Pulpit Reflections

I recently tried to set up internet and email capability for my in-laws in their new retirement community apartment.  I followed all the directions, checked and double-checked all the settings and it would not work.  I googled the error message I was getting and discovered this was a problem that others had experienced as well, but I couldn't find anyone who had found a solution.  I couldn't tell if there was a design flaw or if I just didn't know enough about how the program was designed to work.  It's frustrating when something doesn't work the way it was designed to.  I really wished I could talk to the guy who designed it.

I meet a lot of people who are frustrated with their lives and it's a similar problem.  I think most people have a sense that they exist for a purpose, but too many live their lives every day wondering if they are anywhere close to fulfilling it.  We all could benefit from talking to the designer.

You can look at most any gadget and tell it has some purpose, even if you don't know what that purpose is.  Just by observation you can tell that someone designed that gadget for something.  It's the same with people.  It doesn't take a lot of deep contemplation to realize we each exist for a purpose.  From there, it's a short step to realize we must have a designer.  Even well-know atheist, Bertrand Russell concluded "unless you assume a god, the question of life's purpose is meaningless."

The Bible says, "we are God's workmanship, created in Christ Jesus to do good works, which God prepared in advance for us to do." (Ephesians 2:10, NIV).  This is a bold proposition that affirms a couple of things to anyone who wants to know why they live.

First, this verse affirms that our lives are meaningful because we have a creator who designed us for a purpose.  We exist as "God's workmanship" and He has planned specific "good works" for each of us to do.  All your inner desires to make a difference in the world resonate with this affirmation that you were designed by God to do good things.

Second, this verse affirms that your purpose is good.  Your purpose is not measured by your view of yourself or by what others think of you.  Your purpose is not defined by how you came into this world, the fortune or misfortune you've had, or how you've been treated.  Age doesn't matter.  Education isn't a factor.  Race and gender don't figure in.  Your purpose is defined by the plan God made for you before He created you, and His plan is all about the good He wants to do through you.  Your life is significant because God made you that way.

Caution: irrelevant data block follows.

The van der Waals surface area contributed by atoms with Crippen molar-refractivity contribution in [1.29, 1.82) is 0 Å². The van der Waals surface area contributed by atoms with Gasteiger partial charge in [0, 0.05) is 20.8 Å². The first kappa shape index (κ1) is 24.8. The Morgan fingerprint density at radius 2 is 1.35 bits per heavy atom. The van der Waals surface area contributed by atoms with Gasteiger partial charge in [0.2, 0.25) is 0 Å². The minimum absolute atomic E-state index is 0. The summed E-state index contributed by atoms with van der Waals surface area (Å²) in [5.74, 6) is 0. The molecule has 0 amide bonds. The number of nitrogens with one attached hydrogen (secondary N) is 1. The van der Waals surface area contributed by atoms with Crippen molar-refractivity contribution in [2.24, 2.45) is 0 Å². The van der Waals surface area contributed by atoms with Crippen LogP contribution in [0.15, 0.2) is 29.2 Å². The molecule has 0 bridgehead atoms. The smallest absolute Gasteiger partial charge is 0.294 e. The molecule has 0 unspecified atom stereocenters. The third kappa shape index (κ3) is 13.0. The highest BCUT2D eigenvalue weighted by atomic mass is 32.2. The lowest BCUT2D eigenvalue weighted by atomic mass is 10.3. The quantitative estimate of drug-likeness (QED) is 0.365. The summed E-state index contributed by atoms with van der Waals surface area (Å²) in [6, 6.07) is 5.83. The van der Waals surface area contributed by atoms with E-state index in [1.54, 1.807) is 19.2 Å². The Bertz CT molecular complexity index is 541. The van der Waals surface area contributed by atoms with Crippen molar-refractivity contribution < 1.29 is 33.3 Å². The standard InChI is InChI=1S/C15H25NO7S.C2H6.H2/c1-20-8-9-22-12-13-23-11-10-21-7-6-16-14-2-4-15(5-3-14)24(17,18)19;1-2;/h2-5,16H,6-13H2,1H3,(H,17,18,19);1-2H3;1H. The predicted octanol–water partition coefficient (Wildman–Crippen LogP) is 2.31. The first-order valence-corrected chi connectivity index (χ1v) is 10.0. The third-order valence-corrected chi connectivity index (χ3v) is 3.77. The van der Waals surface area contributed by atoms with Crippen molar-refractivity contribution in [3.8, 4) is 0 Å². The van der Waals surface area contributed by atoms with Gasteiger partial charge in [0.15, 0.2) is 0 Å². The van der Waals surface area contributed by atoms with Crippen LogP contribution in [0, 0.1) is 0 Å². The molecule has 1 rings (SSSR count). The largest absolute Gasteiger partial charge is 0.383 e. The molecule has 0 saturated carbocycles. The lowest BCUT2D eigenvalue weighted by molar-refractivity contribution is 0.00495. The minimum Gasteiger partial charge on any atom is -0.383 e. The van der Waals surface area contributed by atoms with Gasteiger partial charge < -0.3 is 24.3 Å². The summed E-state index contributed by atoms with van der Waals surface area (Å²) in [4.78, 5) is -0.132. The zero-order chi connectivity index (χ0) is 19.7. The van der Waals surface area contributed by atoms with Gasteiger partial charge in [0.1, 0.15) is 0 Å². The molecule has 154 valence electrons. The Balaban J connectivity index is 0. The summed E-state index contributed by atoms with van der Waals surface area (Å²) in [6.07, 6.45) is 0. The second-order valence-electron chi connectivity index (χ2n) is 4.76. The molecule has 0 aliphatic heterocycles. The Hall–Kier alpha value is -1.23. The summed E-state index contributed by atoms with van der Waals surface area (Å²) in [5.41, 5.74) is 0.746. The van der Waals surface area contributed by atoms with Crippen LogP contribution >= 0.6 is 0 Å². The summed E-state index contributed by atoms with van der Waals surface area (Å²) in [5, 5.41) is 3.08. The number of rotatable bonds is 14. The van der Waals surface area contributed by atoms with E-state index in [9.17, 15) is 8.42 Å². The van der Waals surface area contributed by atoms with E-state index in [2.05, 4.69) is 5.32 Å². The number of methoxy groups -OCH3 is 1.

This is all very good to know, but it's not enough.  I know that the software I installed for my in-laws was created for a good purpose, but it is still not working.  It's not enough just to know God created you for a good purpose, if you never fulfill that purpose.  You need to get to know your creator.  It is in knowing God that you can know and fulfill the purpose for which you were created.

In Jeremiah 29:13, God promises, "You will seek me and find me when you seek me with all your heart."  Getting to know God begins with an intentional decision to seek Him.  God doesn't want to be worshipped from afar.  He wants you to know Him as intimately as He knows you.  So do something about it.  Take some steps toward God.  If you're not sure how to do that, ask someone you know who does.  If you don't know anyone like that, I'd be happy to share with you my experiences in seeking God. You can feel free to contact me at steve@gracebaptistvermillion.com or 624-4949.  You don't have to have it all figured out.  Just begin moving toward God, and He will see that you get there.

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